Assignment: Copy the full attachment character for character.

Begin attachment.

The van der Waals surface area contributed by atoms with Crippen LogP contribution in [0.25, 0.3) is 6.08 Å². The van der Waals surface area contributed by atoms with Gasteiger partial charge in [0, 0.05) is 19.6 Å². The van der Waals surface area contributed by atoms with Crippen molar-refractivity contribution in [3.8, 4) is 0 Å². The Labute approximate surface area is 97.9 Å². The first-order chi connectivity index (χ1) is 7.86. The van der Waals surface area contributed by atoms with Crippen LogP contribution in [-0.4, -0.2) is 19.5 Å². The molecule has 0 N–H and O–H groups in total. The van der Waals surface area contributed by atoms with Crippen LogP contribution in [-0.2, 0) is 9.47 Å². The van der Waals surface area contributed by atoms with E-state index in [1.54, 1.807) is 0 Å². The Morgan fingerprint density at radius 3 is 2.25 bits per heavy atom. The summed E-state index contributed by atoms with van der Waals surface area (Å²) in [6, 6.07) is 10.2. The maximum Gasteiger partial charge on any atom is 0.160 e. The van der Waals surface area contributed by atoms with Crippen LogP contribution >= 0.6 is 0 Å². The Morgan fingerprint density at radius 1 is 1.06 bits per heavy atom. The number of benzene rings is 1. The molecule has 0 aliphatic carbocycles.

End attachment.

The van der Waals surface area contributed by atoms with Crippen LogP contribution in [0.25, 0.3) is 6.08 Å². The van der Waals surface area contributed by atoms with Gasteiger partial charge in [0, 0.05) is 19.6 Å². The van der Waals surface area contributed by atoms with Crippen molar-refractivity contribution in [3.8, 4) is 0 Å². The Labute approximate surface area is 97.9 Å². The first-order chi connectivity index (χ1) is 7.86. The van der Waals surface area contributed by atoms with Crippen LogP contribution in [-0.4, -0.2) is 19.5 Å². The molecule has 0 N–H and O–H groups in total. The van der Waals surface area contributed by atoms with Crippen LogP contribution in [-0.2, 0) is 9.47 Å². The van der Waals surface area contributed by atoms with E-state index in [1.54, 1.807) is 0 Å². The Morgan fingerprint density at radius 3 is 2.25 bits per heavy atom. The summed E-state index contributed by atoms with van der Waals surface area (Å²) in [6, 6.07) is 10.2. The maximum Gasteiger partial charge on any atom is 0.160 e. The van der Waals surface area contributed by atoms with Crippen LogP contribution >= 0.6 is 0 Å². The Morgan fingerprint density at radius 1 is 1.06 bits per heavy atom. The number of benzene rings is 1. The molecule has 0 aliphatic carbocycles.